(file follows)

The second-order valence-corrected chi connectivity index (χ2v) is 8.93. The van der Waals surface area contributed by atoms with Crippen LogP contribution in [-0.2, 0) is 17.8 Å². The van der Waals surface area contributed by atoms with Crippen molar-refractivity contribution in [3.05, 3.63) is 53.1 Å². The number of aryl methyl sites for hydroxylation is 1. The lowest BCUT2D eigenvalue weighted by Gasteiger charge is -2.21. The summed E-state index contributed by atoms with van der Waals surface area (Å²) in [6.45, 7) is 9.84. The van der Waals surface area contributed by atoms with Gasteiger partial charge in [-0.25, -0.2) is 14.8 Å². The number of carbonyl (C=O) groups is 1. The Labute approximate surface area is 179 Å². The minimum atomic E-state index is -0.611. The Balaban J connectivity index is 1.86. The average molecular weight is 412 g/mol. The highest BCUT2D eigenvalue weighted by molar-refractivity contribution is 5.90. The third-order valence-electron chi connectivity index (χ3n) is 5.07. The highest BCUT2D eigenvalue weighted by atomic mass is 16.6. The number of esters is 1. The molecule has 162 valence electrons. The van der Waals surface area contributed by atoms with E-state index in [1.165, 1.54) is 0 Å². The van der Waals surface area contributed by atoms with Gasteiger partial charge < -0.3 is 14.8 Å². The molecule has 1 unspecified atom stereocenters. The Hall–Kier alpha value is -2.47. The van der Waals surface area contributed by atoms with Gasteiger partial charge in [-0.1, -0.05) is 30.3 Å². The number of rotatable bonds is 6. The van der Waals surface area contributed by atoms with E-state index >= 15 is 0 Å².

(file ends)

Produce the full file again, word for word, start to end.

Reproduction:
The second-order valence-corrected chi connectivity index (χ2v) is 8.93. The van der Waals surface area contributed by atoms with Crippen LogP contribution in [-0.2, 0) is 17.8 Å². The van der Waals surface area contributed by atoms with Crippen molar-refractivity contribution in [3.05, 3.63) is 53.1 Å². The number of aryl methyl sites for hydroxylation is 1. The lowest BCUT2D eigenvalue weighted by Gasteiger charge is -2.21. The summed E-state index contributed by atoms with van der Waals surface area (Å²) in [6.45, 7) is 9.84. The van der Waals surface area contributed by atoms with Gasteiger partial charge in [-0.25, -0.2) is 14.8 Å². The number of carbonyl (C=O) groups is 1. The Labute approximate surface area is 179 Å². The minimum atomic E-state index is -0.611. The Balaban J connectivity index is 1.86. The average molecular weight is 412 g/mol. The highest BCUT2D eigenvalue weighted by molar-refractivity contribution is 5.90. The third-order valence-electron chi connectivity index (χ3n) is 5.07. The highest BCUT2D eigenvalue weighted by atomic mass is 16.6. The number of esters is 1. The molecule has 162 valence electrons. The van der Waals surface area contributed by atoms with E-state index in [1.165, 1.54) is 0 Å². The van der Waals surface area contributed by atoms with Gasteiger partial charge < -0.3 is 14.8 Å². The molecule has 1 unspecified atom stereocenters. The Hall–Kier alpha value is -2.47. The van der Waals surface area contributed by atoms with Gasteiger partial charge in [-0.1, -0.05) is 30.3 Å². The number of rotatable bonds is 6. The van der Waals surface area contributed by atoms with E-state index >= 15 is 0 Å².